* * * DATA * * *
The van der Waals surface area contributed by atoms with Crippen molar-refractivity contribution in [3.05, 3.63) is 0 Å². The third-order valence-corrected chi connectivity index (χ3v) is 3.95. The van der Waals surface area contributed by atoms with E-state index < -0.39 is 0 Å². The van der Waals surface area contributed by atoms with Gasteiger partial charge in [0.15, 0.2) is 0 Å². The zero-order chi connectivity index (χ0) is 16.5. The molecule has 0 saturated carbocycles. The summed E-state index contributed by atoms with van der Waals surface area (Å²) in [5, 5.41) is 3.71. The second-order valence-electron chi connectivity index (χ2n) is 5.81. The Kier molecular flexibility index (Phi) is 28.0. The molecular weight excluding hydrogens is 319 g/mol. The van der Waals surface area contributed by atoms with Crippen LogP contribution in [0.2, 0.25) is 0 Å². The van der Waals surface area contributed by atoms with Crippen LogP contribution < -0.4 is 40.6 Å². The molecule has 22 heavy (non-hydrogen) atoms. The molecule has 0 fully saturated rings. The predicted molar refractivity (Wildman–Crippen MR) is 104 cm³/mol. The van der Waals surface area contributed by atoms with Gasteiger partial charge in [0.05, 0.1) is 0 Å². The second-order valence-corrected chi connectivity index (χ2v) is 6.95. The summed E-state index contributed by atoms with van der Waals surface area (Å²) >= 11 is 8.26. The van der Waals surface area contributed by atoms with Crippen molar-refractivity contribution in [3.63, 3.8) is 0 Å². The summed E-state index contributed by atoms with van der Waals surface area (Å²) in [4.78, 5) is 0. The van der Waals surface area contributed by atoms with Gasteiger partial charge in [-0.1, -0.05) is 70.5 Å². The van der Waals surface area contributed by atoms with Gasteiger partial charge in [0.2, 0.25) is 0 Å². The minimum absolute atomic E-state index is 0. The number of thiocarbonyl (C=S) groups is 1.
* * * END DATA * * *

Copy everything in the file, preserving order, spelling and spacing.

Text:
The van der Waals surface area contributed by atoms with Crippen molar-refractivity contribution in [3.05, 3.63) is 0 Å². The third-order valence-corrected chi connectivity index (χ3v) is 3.95. The van der Waals surface area contributed by atoms with E-state index < -0.39 is 0 Å². The van der Waals surface area contributed by atoms with Gasteiger partial charge in [0.15, 0.2) is 0 Å². The zero-order chi connectivity index (χ0) is 16.5. The molecule has 0 saturated carbocycles. The summed E-state index contributed by atoms with van der Waals surface area (Å²) in [5, 5.41) is 3.71. The second-order valence-electron chi connectivity index (χ2n) is 5.81. The Kier molecular flexibility index (Phi) is 28.0. The molecular weight excluding hydrogens is 319 g/mol. The van der Waals surface area contributed by atoms with Crippen LogP contribution in [0.2, 0.25) is 0 Å². The van der Waals surface area contributed by atoms with Crippen LogP contribution < -0.4 is 40.6 Å². The molecule has 22 heavy (non-hydrogen) atoms. The molecule has 0 fully saturated rings. The predicted molar refractivity (Wildman–Crippen MR) is 104 cm³/mol. The van der Waals surface area contributed by atoms with Gasteiger partial charge in [0.05, 0.1) is 0 Å². The second-order valence-corrected chi connectivity index (χ2v) is 6.95. The summed E-state index contributed by atoms with van der Waals surface area (Å²) >= 11 is 8.26. The van der Waals surface area contributed by atoms with Crippen molar-refractivity contribution in [3.63, 3.8) is 0 Å². The summed E-state index contributed by atoms with van der Waals surface area (Å²) in [4.78, 5) is 0. The van der Waals surface area contributed by atoms with Gasteiger partial charge in [-0.1, -0.05) is 70.5 Å². The van der Waals surface area contributed by atoms with Gasteiger partial charge in [0.2, 0.25) is 0 Å². The minimum absolute atomic E-state index is 0. The number of thiocarbonyl (C=S) groups is 1.